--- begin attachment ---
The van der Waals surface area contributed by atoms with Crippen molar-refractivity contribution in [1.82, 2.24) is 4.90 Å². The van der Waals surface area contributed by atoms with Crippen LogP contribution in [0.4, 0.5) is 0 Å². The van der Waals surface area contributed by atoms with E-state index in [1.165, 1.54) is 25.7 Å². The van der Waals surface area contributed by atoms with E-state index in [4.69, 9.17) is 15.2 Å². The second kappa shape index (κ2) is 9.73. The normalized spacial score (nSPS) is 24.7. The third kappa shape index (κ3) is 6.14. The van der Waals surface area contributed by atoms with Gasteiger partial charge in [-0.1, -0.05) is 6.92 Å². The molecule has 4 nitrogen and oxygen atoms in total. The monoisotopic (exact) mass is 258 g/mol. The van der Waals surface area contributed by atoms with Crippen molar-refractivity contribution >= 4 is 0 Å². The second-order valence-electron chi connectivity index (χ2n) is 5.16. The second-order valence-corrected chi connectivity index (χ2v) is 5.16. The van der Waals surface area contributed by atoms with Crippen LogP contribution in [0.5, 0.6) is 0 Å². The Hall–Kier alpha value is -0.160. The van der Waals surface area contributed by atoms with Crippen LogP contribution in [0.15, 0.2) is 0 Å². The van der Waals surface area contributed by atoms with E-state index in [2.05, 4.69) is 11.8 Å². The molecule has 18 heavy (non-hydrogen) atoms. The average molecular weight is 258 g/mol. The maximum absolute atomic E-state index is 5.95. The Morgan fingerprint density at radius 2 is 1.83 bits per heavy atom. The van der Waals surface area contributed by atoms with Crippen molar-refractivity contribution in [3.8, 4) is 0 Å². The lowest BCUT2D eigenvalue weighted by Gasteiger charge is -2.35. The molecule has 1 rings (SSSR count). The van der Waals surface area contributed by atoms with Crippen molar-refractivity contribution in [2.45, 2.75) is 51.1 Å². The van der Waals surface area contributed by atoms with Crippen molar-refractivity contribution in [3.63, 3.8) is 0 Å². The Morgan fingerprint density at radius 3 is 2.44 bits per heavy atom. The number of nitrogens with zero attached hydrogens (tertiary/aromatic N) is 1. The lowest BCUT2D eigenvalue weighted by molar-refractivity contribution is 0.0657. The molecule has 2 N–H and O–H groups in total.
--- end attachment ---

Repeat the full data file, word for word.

The van der Waals surface area contributed by atoms with Crippen molar-refractivity contribution in [1.82, 2.24) is 4.90 Å². The van der Waals surface area contributed by atoms with Crippen LogP contribution in [0.4, 0.5) is 0 Å². The van der Waals surface area contributed by atoms with E-state index in [1.165, 1.54) is 25.7 Å². The van der Waals surface area contributed by atoms with E-state index in [4.69, 9.17) is 15.2 Å². The second kappa shape index (κ2) is 9.73. The normalized spacial score (nSPS) is 24.7. The third kappa shape index (κ3) is 6.14. The van der Waals surface area contributed by atoms with Gasteiger partial charge in [-0.1, -0.05) is 6.92 Å². The molecule has 4 nitrogen and oxygen atoms in total. The monoisotopic (exact) mass is 258 g/mol. The van der Waals surface area contributed by atoms with Crippen molar-refractivity contribution >= 4 is 0 Å². The second-order valence-electron chi connectivity index (χ2n) is 5.16. The second-order valence-corrected chi connectivity index (χ2v) is 5.16. The van der Waals surface area contributed by atoms with Crippen LogP contribution in [0.5, 0.6) is 0 Å². The Hall–Kier alpha value is -0.160. The van der Waals surface area contributed by atoms with Crippen LogP contribution in [0.15, 0.2) is 0 Å². The van der Waals surface area contributed by atoms with E-state index in [2.05, 4.69) is 11.8 Å². The molecule has 18 heavy (non-hydrogen) atoms. The average molecular weight is 258 g/mol. The maximum absolute atomic E-state index is 5.95. The Morgan fingerprint density at radius 2 is 1.83 bits per heavy atom. The van der Waals surface area contributed by atoms with Crippen molar-refractivity contribution in [3.8, 4) is 0 Å². The lowest BCUT2D eigenvalue weighted by Gasteiger charge is -2.35. The molecule has 1 rings (SSSR count). The van der Waals surface area contributed by atoms with Crippen molar-refractivity contribution in [2.45, 2.75) is 51.1 Å². The van der Waals surface area contributed by atoms with Crippen molar-refractivity contribution in [3.63, 3.8) is 0 Å². The Morgan fingerprint density at radius 3 is 2.44 bits per heavy atom. The number of nitrogens with zero attached hydrogens (tertiary/aromatic N) is 1. The lowest BCUT2D eigenvalue weighted by molar-refractivity contribution is 0.0657. The molecule has 2 N–H and O–H groups in total.